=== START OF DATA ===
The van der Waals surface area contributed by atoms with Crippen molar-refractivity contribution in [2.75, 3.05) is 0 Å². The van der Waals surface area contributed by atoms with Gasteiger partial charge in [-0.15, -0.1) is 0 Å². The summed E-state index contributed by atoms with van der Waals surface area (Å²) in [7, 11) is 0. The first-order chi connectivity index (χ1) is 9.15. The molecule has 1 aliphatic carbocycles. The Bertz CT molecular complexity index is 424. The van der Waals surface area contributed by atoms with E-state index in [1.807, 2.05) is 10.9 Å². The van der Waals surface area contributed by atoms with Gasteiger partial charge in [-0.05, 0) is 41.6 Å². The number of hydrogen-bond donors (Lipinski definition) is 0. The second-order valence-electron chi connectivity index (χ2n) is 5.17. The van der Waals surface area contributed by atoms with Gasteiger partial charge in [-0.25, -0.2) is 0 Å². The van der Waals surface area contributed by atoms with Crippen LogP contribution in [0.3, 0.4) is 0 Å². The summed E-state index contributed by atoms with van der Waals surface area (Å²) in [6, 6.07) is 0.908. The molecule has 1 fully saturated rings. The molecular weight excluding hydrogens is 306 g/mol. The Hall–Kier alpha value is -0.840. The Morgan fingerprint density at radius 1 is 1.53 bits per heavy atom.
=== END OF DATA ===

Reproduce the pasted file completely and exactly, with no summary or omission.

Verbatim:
The van der Waals surface area contributed by atoms with Crippen molar-refractivity contribution in [2.75, 3.05) is 0 Å². The van der Waals surface area contributed by atoms with Gasteiger partial charge in [-0.15, -0.1) is 0 Å². The summed E-state index contributed by atoms with van der Waals surface area (Å²) in [7, 11) is 0. The first-order chi connectivity index (χ1) is 9.15. The molecule has 1 aliphatic carbocycles. The Bertz CT molecular complexity index is 424. The van der Waals surface area contributed by atoms with E-state index in [1.807, 2.05) is 10.9 Å². The van der Waals surface area contributed by atoms with Gasteiger partial charge in [-0.05, 0) is 41.6 Å². The number of hydrogen-bond donors (Lipinski definition) is 0. The second-order valence-electron chi connectivity index (χ2n) is 5.17. The van der Waals surface area contributed by atoms with Gasteiger partial charge in [-0.25, -0.2) is 0 Å². The van der Waals surface area contributed by atoms with Crippen LogP contribution in [0.3, 0.4) is 0 Å². The summed E-state index contributed by atoms with van der Waals surface area (Å²) in [6, 6.07) is 0.908. The molecule has 1 fully saturated rings. The molecular weight excluding hydrogens is 306 g/mol. The Hall–Kier alpha value is -0.840. The Morgan fingerprint density at radius 1 is 1.53 bits per heavy atom.